Because my workload and schedule are not nearly jam-packed as at SC, I’ve been filling my time getting involved in a few various activities.  I’ve joined the Literary Society, the slow-pitch softball club, International Society, and have been going on and planning trips with friends! I’ve been meeting all sorts of new people, and just enjoying where I’m at. [bounce UP]

Thursday night I fainted, went to the hospital, and needed eleven stitches in my eyebrow.  Yes, I just managed to say that nonchalantly, but unfortunately it’s a true story…  I don’t really want to talk about it; it was quite traumatic for me, especially being so far away from my parents and people who have a large stake in my well-being, and completely out of my independent comfort zone.  Basically, to make a long story short, my left elbow and left eyebrow were destroyed by the pavement, as this towering, dehydrated little lady crashed unhindered to the stone sidewalk.  I’m so thankful for my friends Cam, Cian, Ethan, and especially Amanda, who stayed with me all night.  They really saved me from an even more awful alternative situation that would have been inevitable without them.  My friends acted amazingly fast, responsible and mature, bringing me immediately to the hospital and taking good care of my bleeding forehead.  Amanda and I ended up being at the regional hospital for nine hours, and essentially pulled an all-nighter.  I’m doing just fine now, though pretty sore.  I do only have half of my left eyebrow at the present time, the rest of my eyebrow is skin that’s a bloody mess (pun intended) held together with blue thread that will have to be removed sometime later this week.  Though the bad-ass appearance I’ve been rocking for the past few days with my scars, blood, stitches and all has been a great conversation starter,  the other downside aside from the discomfort they’ve caused, is I’ve found giving my dirty looks is insufferably painful! [big bounce DOWN]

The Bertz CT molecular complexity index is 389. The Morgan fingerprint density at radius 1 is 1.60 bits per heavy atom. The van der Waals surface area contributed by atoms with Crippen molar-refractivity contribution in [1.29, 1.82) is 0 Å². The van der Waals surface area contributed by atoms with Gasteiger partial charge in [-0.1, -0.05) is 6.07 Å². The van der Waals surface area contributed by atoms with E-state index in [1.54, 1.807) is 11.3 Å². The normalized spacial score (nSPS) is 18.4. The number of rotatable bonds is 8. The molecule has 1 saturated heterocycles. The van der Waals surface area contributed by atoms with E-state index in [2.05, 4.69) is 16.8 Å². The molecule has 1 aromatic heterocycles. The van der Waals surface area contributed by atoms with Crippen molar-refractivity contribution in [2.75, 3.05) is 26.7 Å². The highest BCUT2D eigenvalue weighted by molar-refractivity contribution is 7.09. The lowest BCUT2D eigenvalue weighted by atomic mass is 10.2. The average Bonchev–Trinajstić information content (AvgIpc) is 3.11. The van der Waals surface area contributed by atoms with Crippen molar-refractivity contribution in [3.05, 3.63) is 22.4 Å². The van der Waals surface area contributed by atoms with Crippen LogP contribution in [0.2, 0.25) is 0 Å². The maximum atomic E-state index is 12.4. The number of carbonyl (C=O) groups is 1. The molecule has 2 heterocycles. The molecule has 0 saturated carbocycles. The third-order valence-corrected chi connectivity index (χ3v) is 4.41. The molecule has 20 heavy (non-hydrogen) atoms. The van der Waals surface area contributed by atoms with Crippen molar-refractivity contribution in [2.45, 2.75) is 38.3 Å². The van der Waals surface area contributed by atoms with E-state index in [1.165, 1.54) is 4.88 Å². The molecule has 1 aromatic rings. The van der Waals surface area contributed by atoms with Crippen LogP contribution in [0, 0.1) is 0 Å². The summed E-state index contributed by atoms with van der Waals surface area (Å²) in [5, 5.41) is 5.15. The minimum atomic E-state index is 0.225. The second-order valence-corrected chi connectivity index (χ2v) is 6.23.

Being the trooper that I am, I held fast to my travel plans to Dublin this weekend with friends Amanda, Jeremy, Ethan and Scott.  Tomorrow at some point, I’ll be putting up another post to detail what we did there this weekend!  While I was away with my bloody eyebrow and purple and yellow eye, my blog reached above 1,000 hits! [bounce UP!]

Did I mention I’m not fond of Pogo sticks or stitches?